Assessment

Errors on Tests in Nevada And Georgia Cost Publisher Harcourt

By Caroline Hendrie — September 04, 2002 4 min read
  • Save to favorites
  • Print

Nevada has imposed steep penalties on Harcourt Educational Measurement for errors in administering statewide exams, and Georgia is poised to do the same, following scoring glitches typical of the kind that have plagued state- sponsored testing programs in recent years.

Nevada has imposed steep penalties on Harcourt Educational Measurement for errors in administering statewide exams, and Georgia is poised to do the same, following scoring glitches typical of the kind that have plagued state- sponsored testing programs in recent years.

A divided Nevada state school board agreed last week to a settlement that requires the San Antonio-based company to pay penalties totaling $425,000 because of a mistake that threw off the scores of nearly 31,000 high school students who took the state’s high school-exit exam in mathematics last spring. Harcourt also has agreed to change its quality-control procedures to prevent similar errors and to pick up any summer school costs incurred by the 736 10th and 11th graders who were mistakenly told they had failed the test.

“It’s very unfortunate,” Jack W. McLaughlin, Nevada’s superintendent of public instruction, said last week of the scoring error. “On the other hand, ... they’ve really gone the extra mile to ensure that it won’t happen again.”

Georgia officials, meanwhile, have decided not to pay Harcourt for this year’s administration of state-mandated, nationally normed tests because of scoring problems that tainted the results, said Cathy Henson, the chairwoman of the state school board. State officials concluded last month that the results of the Stanford Achievement Test-9th Edition, given last spring to some 340,000 students, were no longer worth trying to salvage.

This marks the second consecutive year of problems for Harcourt in the Peach State: The company was late in delivering the scores from the spring 2001 administration of the Stanford-9, prompting state officials to insert penalty clauses in this year’s contract. That $552,000 contract expired June 30, and the board had already decided not to renew it before this year’s problem surfaced, said Harcourt spokesman Rick Blake. He declined to comment on whether Harcourt expected to be paid for the contract.

Harcourt is not alone in facing difficulties in carrying out its contracts to run standardized programs for states. Errors leading to stiff penalties for several major testing contractors have cropped up with increasing frequency in recent years as states have ramped up their testing. (“States Face Limited Choices in Assessment Market,” March 8, 2000.)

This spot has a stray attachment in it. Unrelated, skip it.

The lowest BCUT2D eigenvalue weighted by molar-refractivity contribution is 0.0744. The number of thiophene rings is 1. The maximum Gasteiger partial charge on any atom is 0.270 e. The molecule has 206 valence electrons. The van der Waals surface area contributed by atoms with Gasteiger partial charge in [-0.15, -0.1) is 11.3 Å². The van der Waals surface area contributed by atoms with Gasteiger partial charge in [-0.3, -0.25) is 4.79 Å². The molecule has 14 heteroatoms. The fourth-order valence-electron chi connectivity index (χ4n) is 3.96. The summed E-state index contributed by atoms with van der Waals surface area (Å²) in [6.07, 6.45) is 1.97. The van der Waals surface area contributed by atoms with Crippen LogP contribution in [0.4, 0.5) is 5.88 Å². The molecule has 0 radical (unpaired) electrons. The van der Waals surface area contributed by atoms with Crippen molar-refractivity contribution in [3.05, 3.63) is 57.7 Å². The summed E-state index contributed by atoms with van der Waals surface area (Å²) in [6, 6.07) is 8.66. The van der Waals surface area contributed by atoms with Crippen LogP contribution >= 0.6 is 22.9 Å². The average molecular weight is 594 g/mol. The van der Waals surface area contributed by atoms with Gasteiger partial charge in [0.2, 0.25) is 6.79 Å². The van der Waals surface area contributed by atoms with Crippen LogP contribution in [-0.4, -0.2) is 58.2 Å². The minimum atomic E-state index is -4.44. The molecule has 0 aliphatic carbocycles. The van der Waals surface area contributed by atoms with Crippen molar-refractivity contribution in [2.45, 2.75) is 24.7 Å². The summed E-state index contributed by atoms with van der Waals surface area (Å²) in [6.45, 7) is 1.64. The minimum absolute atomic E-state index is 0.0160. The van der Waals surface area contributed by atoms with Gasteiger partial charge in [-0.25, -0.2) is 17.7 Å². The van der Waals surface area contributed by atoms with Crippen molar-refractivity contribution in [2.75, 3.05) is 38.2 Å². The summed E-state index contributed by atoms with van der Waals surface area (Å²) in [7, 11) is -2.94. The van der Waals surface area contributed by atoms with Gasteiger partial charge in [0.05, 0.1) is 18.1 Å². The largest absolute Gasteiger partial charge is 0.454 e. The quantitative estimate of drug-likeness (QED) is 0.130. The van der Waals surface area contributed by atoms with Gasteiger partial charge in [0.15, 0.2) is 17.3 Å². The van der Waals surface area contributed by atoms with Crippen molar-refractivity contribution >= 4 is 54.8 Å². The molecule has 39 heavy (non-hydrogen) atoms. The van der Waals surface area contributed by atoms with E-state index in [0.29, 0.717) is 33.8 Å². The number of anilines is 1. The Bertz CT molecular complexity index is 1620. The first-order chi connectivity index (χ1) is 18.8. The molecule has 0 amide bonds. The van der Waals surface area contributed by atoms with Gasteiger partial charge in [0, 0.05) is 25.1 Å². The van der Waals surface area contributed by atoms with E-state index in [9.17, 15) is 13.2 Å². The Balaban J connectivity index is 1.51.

Problems Could Worsen

Some experts predict such problems will get worse as states push to comply with new federal requirements for annual student testing in grades 3-8 and one high school grade.

In an Aug. 26 statement about the settlement in Nevada, Harcourt President Dean Nafziger said the payment to the state would come in the form of “cash, teacher instruction, library books, and materials.” Nevada’s testing director, Paul M. La Marca, said that $275,000 of the penalty would be in the form of cash discounts on the contract.

The state’s $2.36 million, 18-month contract with Harcourt to administer the state’s high school exam extends through next June. The company also has a $2.5 million contract covering the same period to write and administer standards-based state tests for grades 3-8, state officials said.

The Nevada state board approved the $425,000 agreement with Harcourt Aug. 26, but also stipulated that another “significant” error by the company would result in the contract’s immediate termination, Mr. McLaughlin said. Some board members denounced the company for failing to provide greater personal compensation for the students who were erroneously told they had flunked, he added.

The mistake occurred because of an improperly formatted computer file and took place during the process used to “equate” the results from the April 2002 administration of the math test to those from tests given previously, according to Mr. La Marca.

Results Deemed Too Late